– . II. For undergraduate. Staff Members of Cardio-thoracic Surgery Departments. Egypt. HIATUS HERNIA. Definition. :. Protrusion of any part of the stomach through the esophageal hiatus into the thorax. . ID: 615547
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Surgery of the Esophagus – IIFor undergraduate
Staff Members of Cardio-thoracic Surgery DepartmentsEgyptSlide2
Protrusion of any part of the stomach through the esophageal hiatus into the thorax.
junction lies above the diaphragm, associated with
Type II (
: The stomach
through an enlarged hiatus , adjacent to the esophagus into the
junction is not displaced and there is no reflux, its
Type III (combination)
: A combination of sliding and
Type IV (complex)
of other abdominal viscera with the stomach (colon,
fatty infiltration with obesity
Increased intra-abdominal pressure
Space occupying lesions
Increased intra-gastric pressure
of hiatus hernia
: GERD and its complications
, bleeding, stricture, aspiration, Barrett’s mucosa
: Results in obstruction of lower
(dysphagia), gastric outlet (postprandial fullness).
: Results from rotation of herniated stomach along a longitudinal (
) or transverse (
) axis. This results in bleeding (congestion of gastric mucosa, peptic ulceration), perforation (strangulation and gangrene), pulmonary impairment (space occupation, aspiration).Slide6
Nonspecific upper abdominal or respiratory symptoms.
Symptoms of GERD.
Reflux: gastric juice reach mouth with acid taste
Heart burn: burning pain,
Blenching ( wind from mouth)
Symptoms related to complications of reflux
, dysphagia due to fibrosis, acute chest pain , inability to vomit , postprandial fullness, chronic iron deficiency anemia due to chronic blood loss)
Symptoms related to
hernia (stomach at chest)
Dyspepsia, fullness and abdominal distension
Severe abdominal painSlide7
Barium study of upper GIT
: Defines foregut anatomy, position of the stomach and its ability to empty.
: Used to assess level of
ulcers, stricture or
, taking biopsy if there doubt for
or malignant transformation.
function studies (
: anemia due to blood loss.Slide8
Sliding Hiatal HerniaSlide9
Mixed Hiatal HerniaSlide10
Organo axial volvulusSlide11Slide12
treatment of GERD.
on failure of medical treatment or presence of complications.
Type II, III, IV:
Reduce the hernia
and Excise the sac (abdominal or left thoracic approach).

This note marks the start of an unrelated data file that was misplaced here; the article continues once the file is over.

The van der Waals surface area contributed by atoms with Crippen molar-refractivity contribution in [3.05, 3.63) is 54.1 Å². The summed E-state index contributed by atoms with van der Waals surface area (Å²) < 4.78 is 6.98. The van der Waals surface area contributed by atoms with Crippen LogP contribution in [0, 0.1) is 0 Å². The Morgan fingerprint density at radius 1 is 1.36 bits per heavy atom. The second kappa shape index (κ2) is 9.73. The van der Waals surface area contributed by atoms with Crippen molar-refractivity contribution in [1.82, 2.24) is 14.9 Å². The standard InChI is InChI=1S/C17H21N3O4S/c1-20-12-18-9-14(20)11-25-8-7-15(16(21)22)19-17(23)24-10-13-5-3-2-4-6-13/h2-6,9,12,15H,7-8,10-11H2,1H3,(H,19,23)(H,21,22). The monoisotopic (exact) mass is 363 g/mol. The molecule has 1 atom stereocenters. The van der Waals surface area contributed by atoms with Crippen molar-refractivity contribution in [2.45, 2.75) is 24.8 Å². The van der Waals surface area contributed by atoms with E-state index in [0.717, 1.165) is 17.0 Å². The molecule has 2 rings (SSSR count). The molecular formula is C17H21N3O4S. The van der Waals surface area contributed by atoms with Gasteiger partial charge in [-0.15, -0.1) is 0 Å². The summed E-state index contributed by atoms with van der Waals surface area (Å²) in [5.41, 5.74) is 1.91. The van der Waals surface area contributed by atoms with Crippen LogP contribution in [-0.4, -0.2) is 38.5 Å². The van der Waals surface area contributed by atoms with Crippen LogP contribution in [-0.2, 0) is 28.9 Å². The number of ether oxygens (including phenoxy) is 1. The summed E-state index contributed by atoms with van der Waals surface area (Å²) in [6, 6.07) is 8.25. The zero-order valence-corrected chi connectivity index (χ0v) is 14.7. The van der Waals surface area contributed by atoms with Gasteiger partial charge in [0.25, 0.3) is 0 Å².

Close the hiatus
(posterior to the esophagus).
Correct associated pathology (
bleeding ulcer, excise gangrenous viscera).
Fix the stomach in the abdomen (
Perform an anti-reflux procedure
IV repair, Hill’s repair.
Indications of surgery in H.H:
hernia to avoid complications e.g. strangulation, obstruction.
Failure of medical conservative treatment in sliding H.H for 3-6 month.
Complicated sliding H.H e.g. hemorrhage, ulcers, short esophagus, recurrent pulmonary infection, cancer.Slide14
Comparison between sliding & paraeoophageal herniaSlide15
Gastresophageal Reflux (GERD)
usually occur with
hernia, but it may be independent of it.
and malignant transformation,
, stricture formation and short
Preventive mechanism against reflux
I- First line defenses:
Presence of intra-
part of the
which has higher pressure than thoracic
action of circular muscle fibers of the lower esophagus (inferior
Valve like effect of the angulation of the
junction (Angle of His).
The “pinch cock” action of the right crus of the diaphragm maintaining the forward bent of the
The rosette like fold of gastric mucosa at the cardia.Slide17
Preventive mechanism against reflux esophagitis: (Cont.)
II- Second line
Clearing effect of reflux by:
Swallowing saliva (alkaline)
Erect position & gravity,
Elevate the head of the bed on 15 cm blocks: Gravity helps
Weight loss in obese
bedtime (2hrs): Avoid
food. Food rich in proteins increases gastric acidity.
which decrease lower esophageal sphincter (LES)
(nonsteroidal anti-inflammatory drugs, calcium channel
increasing intra abdominal pressure by staining, lifting heavy weights and tight belts.Slide19
, a basic aluminum salt, exerts a generalized
effect in acidic environment by enhancing
mucosal defense mechanisms, acting as a barrier to the diffusion of acid, pepsin and bile salts.
: Act by increasing LES pressure and by enhancing gastric and esophageal emptying. Examples:
: Reduce gastric
: Silicates, H2-blockers (
, ranitidine), Proton-pump inhibitors (
of anti-reflux surgery for GERD:
Failure of maximal medical therapy for at least 6 months.
Complications of GERD :
Recurrent aspiration and/or pneumonia.
(to correct GERD-related symptoms).
Associated lesions e.g. gall bladder stone.Slide21
of surgery for
Reduction of the
, with: Creation
segment of esophagus (5 cm
Prevention of herniation of
junction into the chest (
Narrowing of the hiatus
by approximation of 2 halves of right
of the diaphragm
of anti-reflux mechanism
). Creation of acute angle of entry of
to the stomach.Slide22
Operative approaches for GERD (anti-reflux surgery
: Effective with normal length abdominal
: For re-operation.
After reduction of the stomach and bringing
-gastric junction below the diaphragm.
The hiatus is narrowed by one or two
sutures approximate the
posteriorly to prevent migration of the fundoplication.
Wrapping the fundus of the stomach around
(360°) over wide bored stomach tube to avoid narrowing
Mark IV (270
A transthoracic approach through bed of 7